With the cost of living crisis increasing inflation by an average of 6% this year and households expected to pay an additional £693 a year on energy bills, it's likely that making the most of your income is a big priority for you.
Now more than ever, it is frustrating to see deductions made from your earnings in the form of Income Tax and National Insurance. Thankfully there are various types of tax relief available that can alleviate a percentage of the tax you are required to pay.
In this article, we will be focussing on the Married Tax Allowance which provides tax relief for married couples and civil partners by reducing their tax bill by up to £252 in the tax year. However, despite this allowance, around 2.4 million couples are missing out on the tax relief which can provide a payout of up to £1,242 if the allowance is backdated.
So if you are married or in a civil partnership, this guide is for you. We are going to cover everything you need to know about the Marriage Tax Allowance including eligibility, the amount of tax relief you can claim, and how to apply for the allowance and backdate. Additionally, we've answered some frequently asked queries about the Marriage Tax Allowance to make sure you know what you are entitled to. Let's jump straight in!
The Marriage Tax Allowance is tax relief available to married or civil partnership couples. It allows a low-earning partner to transfer a percentage of their Personal Tax Allowance to their partner, resulting in a reduction in their tax bill.
To benefit from the Marriage Allowance as a married or civil partnership couple, one of you must normally have an income below £12,570. This is your Personal Allowance for the current tax year and it means any earnings below this amount are not taxable.
The Marriage Tax Allowance allows you to transfer £1,260 of your Personal Allowance to your partner if they earn more than you — this equates to around 10% of your allowance. The transfer can save them up to £252 in the current tax year by decreasing their taxable income.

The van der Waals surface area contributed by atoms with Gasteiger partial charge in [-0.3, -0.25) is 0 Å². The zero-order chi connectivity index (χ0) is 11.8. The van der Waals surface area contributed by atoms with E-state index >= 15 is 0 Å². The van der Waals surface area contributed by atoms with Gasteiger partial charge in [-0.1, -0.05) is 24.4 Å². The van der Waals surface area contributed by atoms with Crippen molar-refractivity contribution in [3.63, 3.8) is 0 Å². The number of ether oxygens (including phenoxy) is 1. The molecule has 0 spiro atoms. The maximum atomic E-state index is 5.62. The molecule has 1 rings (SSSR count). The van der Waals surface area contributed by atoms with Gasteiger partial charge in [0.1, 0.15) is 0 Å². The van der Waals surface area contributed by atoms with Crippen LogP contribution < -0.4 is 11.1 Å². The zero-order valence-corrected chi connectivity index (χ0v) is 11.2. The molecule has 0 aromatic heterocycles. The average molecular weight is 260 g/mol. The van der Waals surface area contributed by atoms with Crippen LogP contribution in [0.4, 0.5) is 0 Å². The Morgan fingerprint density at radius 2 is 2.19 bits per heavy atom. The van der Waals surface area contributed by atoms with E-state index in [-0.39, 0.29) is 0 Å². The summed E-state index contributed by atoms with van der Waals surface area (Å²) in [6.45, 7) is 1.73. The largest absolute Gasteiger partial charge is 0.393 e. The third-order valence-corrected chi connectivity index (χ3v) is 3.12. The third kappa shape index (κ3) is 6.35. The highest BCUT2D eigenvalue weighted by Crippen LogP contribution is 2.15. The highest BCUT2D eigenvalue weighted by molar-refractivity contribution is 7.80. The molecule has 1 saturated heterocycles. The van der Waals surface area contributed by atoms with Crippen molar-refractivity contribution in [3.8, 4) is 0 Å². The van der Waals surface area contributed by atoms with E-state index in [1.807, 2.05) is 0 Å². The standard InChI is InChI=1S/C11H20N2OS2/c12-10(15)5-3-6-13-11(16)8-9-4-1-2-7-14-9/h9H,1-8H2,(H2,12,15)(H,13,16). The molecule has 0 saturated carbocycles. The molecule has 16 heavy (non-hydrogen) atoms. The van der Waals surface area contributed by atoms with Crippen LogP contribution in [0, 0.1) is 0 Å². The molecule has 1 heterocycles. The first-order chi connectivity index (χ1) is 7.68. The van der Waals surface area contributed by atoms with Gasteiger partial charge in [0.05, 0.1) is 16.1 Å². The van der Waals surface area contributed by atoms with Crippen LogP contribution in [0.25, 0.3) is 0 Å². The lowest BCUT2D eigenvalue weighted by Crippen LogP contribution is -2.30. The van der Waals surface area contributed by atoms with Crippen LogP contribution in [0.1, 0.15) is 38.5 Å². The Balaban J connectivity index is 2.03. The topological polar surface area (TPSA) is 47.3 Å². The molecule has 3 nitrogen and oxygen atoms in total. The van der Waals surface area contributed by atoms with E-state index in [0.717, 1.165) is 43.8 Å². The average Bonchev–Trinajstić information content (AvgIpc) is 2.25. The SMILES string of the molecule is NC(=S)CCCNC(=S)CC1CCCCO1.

For example, if you earn £10,000 a year and your partner earns £30,000, you earn less than the Personal Allowance (£12,570) and are a non-taxpayer and your partner is a basic-rate taxpayer. You will be able to transfer £1,260 of your allowance to your partner which will reduce your tax-free allowance to £11,310. You will, however, still remain a non-taxpayer as your earnings are below this new allowance threshold.
Before the transfer, your partner's tax bill would be calculated by taking the allowance of £12,570 from their earnings of £30,000 and they would pay Income Tax on the remaining amount of £17,430 at the basic rate of 20%. This means their tax bill would be £3,486.
However, when you transfer the £1,260 your allowance to your partner, it increased theirs to £13,830. As a result, their new tax bill will be £3234 as they pay tax at a rate of 20% on the difference between their salary of £30,000 and their new allowance — the difference being £16,170. Overall, claiming the Marriage Tax Allowance means they make a saving of £252 on their tax bill.
The Marriage Tax allowance for the current 2022 to 2023 tax year means you can get a tax relief worth up to £252. Additionally, you can claim the allowance for the previous four years which means you can get the following amounts as well:
- 2021/22 – £252
- 2020/21 – £250
- 2019/20 – £250
- 2018/19 – £238
For the current tax year, you will not receive actual payment for the allowance, but you will pay less tax on your earnings.